33. 33.

    Checco, J. W. et al. Targeting diverse protein–protein interaction interfaces with α/β-peptides derived from the Z-domain scaffold. Proc. Natl. Acad. Sci. USA 112, 4552–4557 (2015).

    Article  ADS  CAS  PubMed  Google Scholar 

  34. 34.

    Nadithe, V. et al. Screening nylon-3 polymers, a new class of cationic amphiphiles, for siRNA delivery. Mol. Pharm. 12, 362–374 (2014).

    Article  CAS  PubMed  PubMed Central  Google Scholar 

  35. 35.

    Sparr, C. et al. Improved efficacy of fosmidomycin against Plasmodium and Mycobacterium species by combination with the cell-penetrating peptide octaarginine. Antimicrob. Agents Chemother. 57, 4689–4698 (2013).

    Article  CAS  PubMed  PubMed Central  Google Scholar 

  36. 36.

    Fjell, C. D., Hiss, J. A., Hancock, R. E. W. & Schneider, G. Designing antimicrobial peptides: form follows function. Nat. Rev. Drug Discov. 11, 37 (2011).

    Article  CAS  PubMed  Google Scholar 

  37. 37.

    Cheng, R. P., Gellman, S. H. & DeGrado, W. F. β-Peptides: from structure to function. Chem. Rev. 101, 3219–3232 (2001).

    Article  CAS  PubMed  Google Scholar 

  38. 38.

    Seebach, D., Abele, S., Gademann, K. & Jaun, B. Pleated sheets and turns of β‐peptides with proteinogenic side chains. Angew. Chem. Int. Ed. 38, 1595–1597 (1999).

    Article  CAS  Google Scholar 

  39. 39.

    Appella, D. H. et al. Residue-based control of helix shape in beta-peptide oligomers. Nature 387, 381 (1997).

    Article  ADS  CAS  PubMed  Google Scholar 

  40. 40.

    Gopalan, R. D., Del Borgo, M. P., Mechler, A. I., Perlmutter, P. & Aguilar, M.-I. Geometrically precise building blocks: the self-assembly of β-peptides. Chem. Biol. 22, 1417–1423 (2015).

    Article  CAS  PubMed  Google Scholar 

  41. 41.

    Fernandez-Santin, J., Aymamí, J., Rodríguez-Galán, A., Munoz-Guerra, S. & Subirana, J. A pseudo α-helix from poly (α-isobutyl-L-aspartate), a nylon-3 derivative. Nature 311, 53 (1984).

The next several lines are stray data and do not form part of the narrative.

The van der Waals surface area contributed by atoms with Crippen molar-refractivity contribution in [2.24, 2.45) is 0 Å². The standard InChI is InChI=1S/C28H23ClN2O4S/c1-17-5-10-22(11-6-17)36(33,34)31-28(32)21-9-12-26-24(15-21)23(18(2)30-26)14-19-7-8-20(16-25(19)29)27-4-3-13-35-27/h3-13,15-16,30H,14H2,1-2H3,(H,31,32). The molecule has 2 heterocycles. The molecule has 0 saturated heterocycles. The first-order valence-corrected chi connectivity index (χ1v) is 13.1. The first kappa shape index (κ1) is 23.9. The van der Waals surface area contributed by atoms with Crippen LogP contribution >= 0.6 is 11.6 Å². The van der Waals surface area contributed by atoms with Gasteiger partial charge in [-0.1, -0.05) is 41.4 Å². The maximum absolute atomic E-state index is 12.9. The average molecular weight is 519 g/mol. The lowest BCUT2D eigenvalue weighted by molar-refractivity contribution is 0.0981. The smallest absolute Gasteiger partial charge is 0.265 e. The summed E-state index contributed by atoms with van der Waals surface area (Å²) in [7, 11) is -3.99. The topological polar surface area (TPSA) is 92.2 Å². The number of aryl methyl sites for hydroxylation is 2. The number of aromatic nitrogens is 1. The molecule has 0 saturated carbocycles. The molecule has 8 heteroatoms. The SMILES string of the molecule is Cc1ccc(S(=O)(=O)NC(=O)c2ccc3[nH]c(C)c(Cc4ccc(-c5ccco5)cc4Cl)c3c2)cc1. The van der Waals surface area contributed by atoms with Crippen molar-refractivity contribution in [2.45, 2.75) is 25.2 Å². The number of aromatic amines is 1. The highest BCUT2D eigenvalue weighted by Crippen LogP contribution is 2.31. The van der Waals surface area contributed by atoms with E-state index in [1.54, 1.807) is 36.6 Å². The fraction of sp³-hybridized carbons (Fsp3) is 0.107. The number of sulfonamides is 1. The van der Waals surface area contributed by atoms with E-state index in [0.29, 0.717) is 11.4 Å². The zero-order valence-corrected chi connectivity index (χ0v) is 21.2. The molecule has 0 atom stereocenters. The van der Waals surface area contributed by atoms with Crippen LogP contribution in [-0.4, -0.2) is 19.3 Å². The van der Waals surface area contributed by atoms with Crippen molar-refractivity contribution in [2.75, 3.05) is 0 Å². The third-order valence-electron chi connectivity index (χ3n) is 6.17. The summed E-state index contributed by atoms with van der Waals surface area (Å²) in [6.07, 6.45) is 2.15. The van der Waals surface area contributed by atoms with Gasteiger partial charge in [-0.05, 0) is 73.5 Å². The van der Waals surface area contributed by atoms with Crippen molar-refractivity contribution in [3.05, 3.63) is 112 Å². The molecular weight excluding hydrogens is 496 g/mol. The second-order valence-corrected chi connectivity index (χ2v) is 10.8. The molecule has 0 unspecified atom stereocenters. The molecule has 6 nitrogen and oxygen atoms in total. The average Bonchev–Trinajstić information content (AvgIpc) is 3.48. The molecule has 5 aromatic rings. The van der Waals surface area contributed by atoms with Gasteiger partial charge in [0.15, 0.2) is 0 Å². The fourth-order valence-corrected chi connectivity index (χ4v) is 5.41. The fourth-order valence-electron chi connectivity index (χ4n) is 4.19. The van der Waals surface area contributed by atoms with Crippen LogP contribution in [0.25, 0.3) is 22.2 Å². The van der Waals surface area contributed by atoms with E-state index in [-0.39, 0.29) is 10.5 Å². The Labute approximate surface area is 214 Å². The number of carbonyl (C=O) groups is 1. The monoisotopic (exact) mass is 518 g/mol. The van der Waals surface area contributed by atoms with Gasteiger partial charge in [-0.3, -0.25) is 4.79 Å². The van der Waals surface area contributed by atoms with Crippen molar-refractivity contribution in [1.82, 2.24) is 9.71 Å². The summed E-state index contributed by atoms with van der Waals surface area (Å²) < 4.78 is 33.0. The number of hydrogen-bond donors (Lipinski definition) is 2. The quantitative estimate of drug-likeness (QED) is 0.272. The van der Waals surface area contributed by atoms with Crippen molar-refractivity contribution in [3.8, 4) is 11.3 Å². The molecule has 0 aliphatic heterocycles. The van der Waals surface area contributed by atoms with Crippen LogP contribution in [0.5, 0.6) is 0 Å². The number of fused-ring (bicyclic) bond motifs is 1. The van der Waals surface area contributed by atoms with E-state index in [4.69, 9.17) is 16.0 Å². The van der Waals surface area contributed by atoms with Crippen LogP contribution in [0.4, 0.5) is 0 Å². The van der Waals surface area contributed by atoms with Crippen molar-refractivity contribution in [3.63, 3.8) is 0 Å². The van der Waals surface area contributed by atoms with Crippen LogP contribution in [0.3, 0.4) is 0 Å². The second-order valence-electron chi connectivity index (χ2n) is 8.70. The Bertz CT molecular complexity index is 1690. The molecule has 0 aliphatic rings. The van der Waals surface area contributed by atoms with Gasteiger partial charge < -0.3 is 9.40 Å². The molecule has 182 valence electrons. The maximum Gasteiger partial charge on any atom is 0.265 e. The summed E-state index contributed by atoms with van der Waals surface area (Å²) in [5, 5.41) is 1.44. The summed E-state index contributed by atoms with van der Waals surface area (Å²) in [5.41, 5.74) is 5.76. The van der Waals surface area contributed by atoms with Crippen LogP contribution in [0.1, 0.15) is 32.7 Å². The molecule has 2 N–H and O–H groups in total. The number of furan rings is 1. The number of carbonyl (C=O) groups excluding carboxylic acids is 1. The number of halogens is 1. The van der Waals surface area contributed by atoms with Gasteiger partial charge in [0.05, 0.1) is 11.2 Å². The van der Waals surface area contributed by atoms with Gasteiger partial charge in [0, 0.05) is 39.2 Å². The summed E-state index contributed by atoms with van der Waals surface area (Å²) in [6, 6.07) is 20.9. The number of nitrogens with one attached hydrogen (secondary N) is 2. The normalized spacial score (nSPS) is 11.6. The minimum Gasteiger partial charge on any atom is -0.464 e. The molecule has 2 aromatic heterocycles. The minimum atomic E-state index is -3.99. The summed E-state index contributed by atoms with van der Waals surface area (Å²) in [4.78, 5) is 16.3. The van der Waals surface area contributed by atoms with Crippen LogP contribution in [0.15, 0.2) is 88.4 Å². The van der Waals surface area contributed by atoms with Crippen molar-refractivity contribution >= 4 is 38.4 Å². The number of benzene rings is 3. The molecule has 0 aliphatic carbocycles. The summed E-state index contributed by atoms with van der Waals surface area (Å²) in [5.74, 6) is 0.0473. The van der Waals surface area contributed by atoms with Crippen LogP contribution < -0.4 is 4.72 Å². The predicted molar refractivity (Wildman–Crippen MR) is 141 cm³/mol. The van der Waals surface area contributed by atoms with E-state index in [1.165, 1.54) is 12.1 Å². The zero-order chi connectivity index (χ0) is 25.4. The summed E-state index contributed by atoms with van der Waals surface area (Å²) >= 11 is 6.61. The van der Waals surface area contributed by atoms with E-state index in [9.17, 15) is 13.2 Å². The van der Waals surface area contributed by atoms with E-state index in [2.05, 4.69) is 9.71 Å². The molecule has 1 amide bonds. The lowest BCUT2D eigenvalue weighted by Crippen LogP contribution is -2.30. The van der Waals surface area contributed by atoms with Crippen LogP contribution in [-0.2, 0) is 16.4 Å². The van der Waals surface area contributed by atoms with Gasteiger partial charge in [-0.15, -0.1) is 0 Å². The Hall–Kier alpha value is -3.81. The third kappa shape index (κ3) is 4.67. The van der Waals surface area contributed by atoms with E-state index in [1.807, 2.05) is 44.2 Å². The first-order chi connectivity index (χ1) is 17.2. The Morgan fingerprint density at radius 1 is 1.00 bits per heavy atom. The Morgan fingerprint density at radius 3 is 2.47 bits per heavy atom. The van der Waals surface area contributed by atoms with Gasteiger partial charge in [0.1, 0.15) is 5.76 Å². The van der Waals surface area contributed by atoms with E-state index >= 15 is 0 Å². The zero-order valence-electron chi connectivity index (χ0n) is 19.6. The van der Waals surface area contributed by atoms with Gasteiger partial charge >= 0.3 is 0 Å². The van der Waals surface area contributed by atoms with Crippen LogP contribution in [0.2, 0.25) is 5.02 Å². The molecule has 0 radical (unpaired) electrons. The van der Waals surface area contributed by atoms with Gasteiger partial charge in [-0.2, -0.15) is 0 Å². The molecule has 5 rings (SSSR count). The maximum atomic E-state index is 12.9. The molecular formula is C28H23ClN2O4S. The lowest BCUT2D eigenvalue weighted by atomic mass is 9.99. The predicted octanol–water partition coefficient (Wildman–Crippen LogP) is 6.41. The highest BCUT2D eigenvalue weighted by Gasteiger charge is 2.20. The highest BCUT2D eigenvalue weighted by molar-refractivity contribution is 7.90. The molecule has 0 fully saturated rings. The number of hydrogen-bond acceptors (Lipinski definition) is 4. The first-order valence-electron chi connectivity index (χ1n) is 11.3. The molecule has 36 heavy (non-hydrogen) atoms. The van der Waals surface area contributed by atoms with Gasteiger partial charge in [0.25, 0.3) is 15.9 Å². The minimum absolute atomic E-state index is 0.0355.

Article  ADS  CAS  Google Scholar 

  42. 42.

    García-Alvarez, M., León, S., Alemán, C., Campos, J. L. & Muñoz-Guerra, S. Helical nylons 3. Synthesis and crystal structure of poly (β-L-aspartate) s with branched alkyl side chains. Macromolecules 31, 124–134 (1998).

    Article  ADS  Google Scholar 

  43. 43.

    Fernandez-Santin, J. et al. Helical conformations in a polyamide of the nylon-3 family. Macromolecules 20, 62–68 (1987).

    Article  ADS  CAS  Google Scholar 

  44. 44.

    Mowery, B. P. et al. Mimicry of antimicrobial host-defense peptides by random copolymers. J. Am. Chem. Soc. 129, 15474–15476 (2007).

    Article  CAS  PubMed  Google Scholar 

  45. 45.

    Mowery, B. P., Lindner, A. H., Weisblum, B., Stahl, S. S. & Gellman, S. H. Structure− activity relationships among random nylon-3 copolymers that mimic antibacterial host-defense peptides. J. Am. Chem. Soc. 131, 9735–9745 (2009).

    Article  CAS  PubMed  Google Scholar 

  46. 46.

    Liu, R. et al. Structure–activity relationships among antifungal nylon-3 polymers: identification of materials active against drug-resistant strains of Candida albicans. J. Am. Chem. Soc. 136, 4333–4342 (2014).

    Article  CAS  PubMed  PubMed Central  Google Scholar 

  47. 47.

    Liu, R. et al. Tuning the biological activity profile of antibacterial polymers via subunit substitution pattern. J. Am. Chem. Soc. 136, 4410–4418 (2014).

    Article  CAS  PubMed  PubMed Central  Google Scholar 

  48. 48.

    Monecke, S. et al. A field guide to pandemic, epidemic and sporadic clones of methicillin-resistant Staphylococcus aureus. PLoS ONE 6, e17936 (2011).

    Article  ADS  CAS  PubMed  PubMed Central  Google Scholar 

  49. 49.